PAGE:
The secret to cooking perfect meat isn’t actually about the cooking at all, it is about the art of patience. Perfect meat is created by two processes; tempering and resting, both of which require you to just leave your food alone.
Tempering is letting your meat come to room temperature before cooking. If you have ever eaten a thick steak that looked done on the outside but was raw in the middle you know why tempering is important. Warmer meat needs less of a rise in temperature to reach your desired level of doneness, which means less cooking time. You would think that all these extra steps make your time spent slaving over hot charcoal longer, but it can actually cut your cooking time down by several minutes. Less cooking time means less time for the delicious meat juice to evaporate as well. The second reason why this is important is even cooking. You will not end up burning your roast on the outside while waiting for it to come to temp.. Think about it, it is much more efficient to cook 70 degree meat to 130 than it is to cook 40 degree meat!
Resting is the same thing as tempering, letting the meat sit on the counter, except this time it is done after cooking. When you heat up a piece of meat the fibers compress, changing the distribution of liquids inside. Imagine the meat as a sponge, if you squeeze it on one side water will come leaking out the other. The process of heating and flipping your meat will cause the juices to redistribute all willy-nilly, and like a sponge, it cannot hold all the extra liquid in one spot without some of it running out. A bad analogy perhaps, but it is what happens when you cut into a steak that hasn’t been rested, the fibers stuffed with juices will release them causing a dry and less flavorful dinner. When you let it rest for a few minutes the fibers will relax a bit and let the juices redistribute evenly in the meat . Neat huh?
The next important reason to rest your meat is that it also cuts down on your cooking time since the meat will continue to cook while it is resting. I typically take my meat off 5-10 degrees before it is done and let it come to temp under a little tin-foil tent. It is like my meat is waiting for the release of the new iPhone and must camp out for days.
Ok, so we are going to sum this all up with your mission, should you choose to accept it; leave your delicious dinner on the counter. To temper let the meat rest for an hour or more depending on the thickness and size of the meat. For an average one inch thick steak I recommend about an hour, less for burgers, more for roasts, use common sense, but an hour is always a good amount of time. Obviously you do not want to temper your uncovered meat outside in the hot sun for an hour, but any safe place in your house will do.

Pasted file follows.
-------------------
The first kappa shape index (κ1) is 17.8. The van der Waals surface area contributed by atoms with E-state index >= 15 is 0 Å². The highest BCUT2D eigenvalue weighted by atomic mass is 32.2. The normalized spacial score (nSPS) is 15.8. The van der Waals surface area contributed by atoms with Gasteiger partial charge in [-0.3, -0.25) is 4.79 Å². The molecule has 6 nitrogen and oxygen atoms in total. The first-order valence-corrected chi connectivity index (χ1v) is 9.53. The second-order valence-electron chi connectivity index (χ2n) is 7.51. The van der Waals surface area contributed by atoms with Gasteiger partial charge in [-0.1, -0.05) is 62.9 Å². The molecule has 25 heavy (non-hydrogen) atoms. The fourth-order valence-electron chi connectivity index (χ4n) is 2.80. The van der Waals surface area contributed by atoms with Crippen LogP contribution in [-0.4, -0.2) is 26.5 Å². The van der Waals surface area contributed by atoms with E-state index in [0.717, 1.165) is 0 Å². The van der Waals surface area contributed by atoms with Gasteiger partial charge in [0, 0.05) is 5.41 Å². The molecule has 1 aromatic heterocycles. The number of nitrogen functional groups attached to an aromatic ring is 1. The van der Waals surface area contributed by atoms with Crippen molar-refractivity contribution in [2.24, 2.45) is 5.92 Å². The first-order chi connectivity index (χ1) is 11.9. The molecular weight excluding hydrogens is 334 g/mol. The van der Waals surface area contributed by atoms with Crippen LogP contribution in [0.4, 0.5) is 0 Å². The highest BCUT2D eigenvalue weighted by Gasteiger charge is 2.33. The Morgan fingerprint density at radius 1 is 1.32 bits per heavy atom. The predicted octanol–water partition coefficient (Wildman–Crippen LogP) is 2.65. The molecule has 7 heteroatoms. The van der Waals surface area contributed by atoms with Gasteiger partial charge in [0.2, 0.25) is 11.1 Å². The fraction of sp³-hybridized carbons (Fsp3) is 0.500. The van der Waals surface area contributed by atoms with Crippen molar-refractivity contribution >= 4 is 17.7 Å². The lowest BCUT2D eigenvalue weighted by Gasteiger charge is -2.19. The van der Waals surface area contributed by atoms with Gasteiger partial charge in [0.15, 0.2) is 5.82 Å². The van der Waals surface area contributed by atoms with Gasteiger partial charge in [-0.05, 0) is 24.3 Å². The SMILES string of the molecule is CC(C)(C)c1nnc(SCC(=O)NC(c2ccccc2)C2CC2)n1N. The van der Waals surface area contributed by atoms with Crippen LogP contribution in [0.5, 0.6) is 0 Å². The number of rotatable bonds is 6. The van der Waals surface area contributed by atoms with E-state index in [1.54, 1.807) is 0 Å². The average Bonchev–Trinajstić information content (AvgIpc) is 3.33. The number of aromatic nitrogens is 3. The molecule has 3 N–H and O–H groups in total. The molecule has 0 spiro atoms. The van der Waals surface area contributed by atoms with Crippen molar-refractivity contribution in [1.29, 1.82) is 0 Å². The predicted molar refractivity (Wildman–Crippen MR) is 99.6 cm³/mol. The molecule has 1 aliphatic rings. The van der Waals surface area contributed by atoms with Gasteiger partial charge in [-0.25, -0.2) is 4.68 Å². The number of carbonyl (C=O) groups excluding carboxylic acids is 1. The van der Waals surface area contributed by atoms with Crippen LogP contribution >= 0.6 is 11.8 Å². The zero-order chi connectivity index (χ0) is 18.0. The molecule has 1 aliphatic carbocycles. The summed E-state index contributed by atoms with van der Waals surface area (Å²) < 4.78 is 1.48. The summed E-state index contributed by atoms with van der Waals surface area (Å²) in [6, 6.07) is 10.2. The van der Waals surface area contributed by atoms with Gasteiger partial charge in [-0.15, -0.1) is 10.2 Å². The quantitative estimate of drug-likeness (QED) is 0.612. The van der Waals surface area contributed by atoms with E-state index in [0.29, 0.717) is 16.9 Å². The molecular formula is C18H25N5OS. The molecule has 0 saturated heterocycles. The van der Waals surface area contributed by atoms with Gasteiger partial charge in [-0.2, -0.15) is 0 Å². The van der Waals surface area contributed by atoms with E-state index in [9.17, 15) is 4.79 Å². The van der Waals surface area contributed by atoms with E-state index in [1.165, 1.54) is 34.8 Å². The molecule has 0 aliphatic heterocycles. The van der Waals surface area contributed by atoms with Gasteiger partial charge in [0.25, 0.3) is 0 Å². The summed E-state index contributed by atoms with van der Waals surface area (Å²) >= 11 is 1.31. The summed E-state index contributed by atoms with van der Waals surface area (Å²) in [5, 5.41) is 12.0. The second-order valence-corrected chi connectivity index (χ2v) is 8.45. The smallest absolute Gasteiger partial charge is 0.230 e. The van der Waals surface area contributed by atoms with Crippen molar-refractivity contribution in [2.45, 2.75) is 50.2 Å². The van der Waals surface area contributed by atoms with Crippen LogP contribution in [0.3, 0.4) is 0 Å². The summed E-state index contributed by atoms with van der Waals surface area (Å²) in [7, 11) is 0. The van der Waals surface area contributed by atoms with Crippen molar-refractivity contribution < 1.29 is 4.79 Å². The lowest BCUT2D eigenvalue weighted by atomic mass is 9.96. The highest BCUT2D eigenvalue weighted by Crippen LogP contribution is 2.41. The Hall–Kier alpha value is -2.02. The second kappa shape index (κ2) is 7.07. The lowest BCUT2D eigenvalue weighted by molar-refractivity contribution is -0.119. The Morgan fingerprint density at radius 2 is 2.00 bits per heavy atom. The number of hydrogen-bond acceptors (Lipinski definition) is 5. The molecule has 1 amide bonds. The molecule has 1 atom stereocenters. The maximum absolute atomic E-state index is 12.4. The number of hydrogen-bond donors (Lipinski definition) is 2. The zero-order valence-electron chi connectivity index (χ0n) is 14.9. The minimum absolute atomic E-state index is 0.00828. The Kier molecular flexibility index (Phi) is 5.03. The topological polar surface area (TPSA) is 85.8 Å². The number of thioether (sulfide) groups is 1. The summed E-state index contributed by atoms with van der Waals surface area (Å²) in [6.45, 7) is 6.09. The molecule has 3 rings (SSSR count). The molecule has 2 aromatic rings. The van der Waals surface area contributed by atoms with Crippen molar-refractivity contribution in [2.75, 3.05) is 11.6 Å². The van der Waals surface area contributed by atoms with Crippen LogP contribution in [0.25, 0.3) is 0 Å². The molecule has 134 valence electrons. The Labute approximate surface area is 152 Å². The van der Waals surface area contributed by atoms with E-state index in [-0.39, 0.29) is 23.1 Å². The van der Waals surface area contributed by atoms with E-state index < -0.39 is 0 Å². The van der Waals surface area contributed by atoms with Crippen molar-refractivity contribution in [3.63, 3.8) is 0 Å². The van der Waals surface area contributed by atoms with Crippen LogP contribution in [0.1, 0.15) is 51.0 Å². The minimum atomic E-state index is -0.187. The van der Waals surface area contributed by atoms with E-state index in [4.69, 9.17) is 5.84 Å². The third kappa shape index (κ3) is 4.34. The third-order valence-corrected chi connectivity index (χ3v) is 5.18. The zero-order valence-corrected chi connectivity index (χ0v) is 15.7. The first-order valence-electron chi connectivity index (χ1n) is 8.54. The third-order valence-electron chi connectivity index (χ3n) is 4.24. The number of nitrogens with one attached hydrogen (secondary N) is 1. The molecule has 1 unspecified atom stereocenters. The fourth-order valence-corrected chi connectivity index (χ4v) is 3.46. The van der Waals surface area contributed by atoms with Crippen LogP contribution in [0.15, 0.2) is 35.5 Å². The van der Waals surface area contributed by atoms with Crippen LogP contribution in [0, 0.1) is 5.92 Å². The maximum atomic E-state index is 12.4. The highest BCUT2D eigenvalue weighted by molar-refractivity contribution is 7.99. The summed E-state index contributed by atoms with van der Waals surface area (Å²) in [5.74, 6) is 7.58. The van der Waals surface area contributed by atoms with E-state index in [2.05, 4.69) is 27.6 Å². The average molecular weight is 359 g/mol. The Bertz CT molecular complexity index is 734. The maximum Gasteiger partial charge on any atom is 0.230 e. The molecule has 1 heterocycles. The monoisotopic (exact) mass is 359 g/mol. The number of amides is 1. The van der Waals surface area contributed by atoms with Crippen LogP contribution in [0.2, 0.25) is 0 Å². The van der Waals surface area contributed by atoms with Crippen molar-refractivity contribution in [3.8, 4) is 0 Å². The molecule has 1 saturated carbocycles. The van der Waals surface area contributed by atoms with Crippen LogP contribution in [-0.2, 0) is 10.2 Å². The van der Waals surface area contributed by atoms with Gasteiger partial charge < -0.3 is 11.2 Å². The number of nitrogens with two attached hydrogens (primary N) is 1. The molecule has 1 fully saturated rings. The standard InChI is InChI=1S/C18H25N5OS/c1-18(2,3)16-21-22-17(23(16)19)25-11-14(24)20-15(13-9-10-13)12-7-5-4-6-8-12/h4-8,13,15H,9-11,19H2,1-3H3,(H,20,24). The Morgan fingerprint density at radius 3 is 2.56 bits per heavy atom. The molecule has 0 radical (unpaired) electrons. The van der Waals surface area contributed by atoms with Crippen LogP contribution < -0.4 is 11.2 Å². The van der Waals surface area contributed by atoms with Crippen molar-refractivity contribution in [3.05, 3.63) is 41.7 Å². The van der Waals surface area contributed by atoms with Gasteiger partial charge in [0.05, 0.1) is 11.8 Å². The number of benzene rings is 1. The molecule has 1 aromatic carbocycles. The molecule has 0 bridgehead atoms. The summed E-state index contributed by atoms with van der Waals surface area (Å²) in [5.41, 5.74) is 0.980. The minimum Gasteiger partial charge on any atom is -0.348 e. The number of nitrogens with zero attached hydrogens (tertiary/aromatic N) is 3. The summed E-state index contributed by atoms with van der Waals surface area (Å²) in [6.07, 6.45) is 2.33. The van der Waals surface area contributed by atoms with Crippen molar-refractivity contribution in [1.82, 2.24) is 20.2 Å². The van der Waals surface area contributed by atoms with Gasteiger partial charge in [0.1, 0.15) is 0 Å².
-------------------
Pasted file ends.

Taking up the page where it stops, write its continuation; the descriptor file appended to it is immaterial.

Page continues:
Rest your meat by removing it from the heat or hot pan and placing it on a cutting board or plate. For steaks, roasts, tenderloins, whole chickens, or other large hunks of meatiness, make the little tinfoil tent. You do not actually need to get little skewers and build a little North Face hut for your food, just cover it loosely to keep heat and steam from evaporating. The length of the rest also depends on the meat; 5-10 minutes for burgers, small pieces of boneless pork or boneless chicken, 10-20 minutes for steak, thick pork chops, or bone-in chicken, 20 minutes for large roasts, pork shoulder, whole birds, ect. This gives you plenty of time to do some dishes, prep your sides, or make a nice pan sauce!
If you still don’t believe me, the folks over at Serious Eats have studied this extensively.
This picture shows steaks cut into at 2.5 minute intervals, with the first one not resting at all, all the way up to 12.5 minutes of rest prior to cutting. I think I should just delete my whole explanation and leave you with this picture instead, because it says everything.
Last bonus is that you wont burn your tounge from putting meat that just came off of a 400 degree grill directly in your mouth Hooray!
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